If an employer wishes to offer compensation in lieu of group health plan coverage (oftentimes referred to as an “opt out payment” or a “waiver payment”), there are two important compliance issues that must be considered. First, in order to preserve the tax-free nature of the group health plan coverage, the offer must be made through a so called “cafeteria plan” or “section 125 plan” (noting that it is Section 125 of the Internal Revenue Code that allows the tax benefit). Second, in many cases, an opt out payment must be taken into account as part of the employee cost of coverage for purposes of the affordability requirement of the Affordable Care Act (ACA) “employer mandate” (more on this below).
Reimbursing individual insurance coverage in the ACA era
Prior to the ACA, another popular benefit was simply reimbursing employees for individual insurance coverage that they purchased on their own. In most cases, these types of reimbursements could be made on a non-taxable basis. However, as part of the implementation of the ACA, these types of so called “employer payment plans” became largely prohibited, regardless of whether the reimbursements are taxable or non-taxable.
For the time being, the only ways for an employer to “pay for” individual insurance coverage obtained by an employee is to establish a “Qualified Small Employer Health Reimbursement Arrangement” (QSEHRA) or provide additional taxable compensation, whether though a simple salary increase or a monthly “bonus” or “stipend.” Regarding the additional compensation approach, the key is that the payment not be a “reimbursement”—i.e., not conditioned on proof that the employee indeed obtained his or her own individual insurance coverage. Rather, the increased compensation (regardless of the form) must be unconditional and taxable.
The other approach - establishing a QSEHRA - is limited to smaller employers who are not subject to the ACA employer mandate (i.e., because they average fewer than 50 full-time employees and full-time equivalents) and who do not offer an employer-sponsored group health plan to any of their employees.
A QSEHRA may reimburse employees for individual insurance coverage that they purchase on their own and the reimbursements may be made on a non-taxable basis. However, QSEHRA reimbursements must be made available to all eligible employees on the same terms and conditions (i.e., no discrimination) and are subject to inflation-indexed annual limits.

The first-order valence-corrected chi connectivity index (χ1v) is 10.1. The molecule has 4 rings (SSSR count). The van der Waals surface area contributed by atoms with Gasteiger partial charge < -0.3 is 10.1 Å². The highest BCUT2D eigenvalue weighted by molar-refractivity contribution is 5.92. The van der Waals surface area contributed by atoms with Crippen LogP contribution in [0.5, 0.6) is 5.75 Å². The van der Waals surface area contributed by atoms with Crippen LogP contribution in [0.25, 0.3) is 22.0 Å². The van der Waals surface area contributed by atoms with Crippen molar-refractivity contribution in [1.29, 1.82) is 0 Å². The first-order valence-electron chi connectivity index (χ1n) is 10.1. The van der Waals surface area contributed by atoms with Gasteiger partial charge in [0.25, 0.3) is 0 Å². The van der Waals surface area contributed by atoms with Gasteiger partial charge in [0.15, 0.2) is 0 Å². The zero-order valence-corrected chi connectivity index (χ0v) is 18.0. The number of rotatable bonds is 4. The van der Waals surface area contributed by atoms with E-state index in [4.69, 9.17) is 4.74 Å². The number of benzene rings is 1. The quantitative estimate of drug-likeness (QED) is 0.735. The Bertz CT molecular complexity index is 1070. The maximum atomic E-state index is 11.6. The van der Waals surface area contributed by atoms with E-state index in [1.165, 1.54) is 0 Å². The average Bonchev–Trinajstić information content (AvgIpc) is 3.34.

Last, but not least, just like with any other employer-based group health plan, establishing a QSEHRA will subject an employer to various regulatory compliance requirements, including plan documentation requirements and notice requirements. Small businesses are advised to work with a 3rd party QSEHRA administrator to make sure all plan requirements are met. There are costs involved, but the end result of being able to reimburse employees for individual coverage without subjecting that reimbursement to taxation might be worth it.
Affordability Test for Employers Subject to the ACA Employer Mandate
If an employer is subject to the ACA employer mandate (i.e., because the employer averages 50 or more full-time employees and full-time equivalents), then offering an opt out payment through a cafeteria plan may impact the affordability test that must be satisfied in order to avoid ACA penalties. Since 2023, employer coverage has been considered affordable if the employee’s required contribution for employee-only coverage does not exceed 9.12% of the employee’s household income (the affordability requirement for 2022 was 9.61%). For example, if employee-only coverage under employer Medical Plan A will cost an employee $100 per month, then the employer will have satisfied the ACA affordability requirement so long as $100 per month does not exceed 9.12% of the employee’s household income. However, if the employee is offered an unconditional opt out payment of $50 per month if the employee waives the employer coverage, then generally the deemed cost of coverage will be $150 per month (i.e., the $100 out of pocket cost plus the “opportunity cost” of losing the $50 opt out payment) and the coverage will only satisfy the ACA affordability requirement if $150 per month does not exceed 9.12% of the employee’s household income.
In many cases, the difference between a monthly cost of $100 and a deemed monthly cost of $150 could be the difference between affordable coverage vs. unaffordable coverage, which can lead to ACA penalties. Generally, the only way to avoid this affordability issue is to make sure the opt out payment qualifies as a so called “eligible opt out arrangement.” Eligible opt‐out arrangements are arrangements under which opt out payments are available only to employees who provide “reasonable evidence” (which may include an employee attestation) that they and their “expected tax family” (i.e., all individuals for whom the employee reasonably expects to claim a personal exemption deduction for the taxable year) have or will have coverage other than individual insurance coverage (such as coverage under a spouse’s employer’s plan) during the period covered by the opt out arrangement. This is generally the only way to avoid having an opt out payment impact ACA affordability.
Compensation in lieu of benefits is still possible in the ACA era. However, in addition to the pre-ACA requirement to implement opt out payments through a cafeteria plan in order to preserve the tax-free nature of the group health plan coverage, new post-ACA requirements must also be addressed in order to prevent exposure to ACA penalties.
This material has been prepared for informational purposes only, and is not intended to provide, and should not be relied on for, legal or tax advice. If you have any legal or tax questions regarding this content or related issues, then you should consult with your professional legal or tax advisor.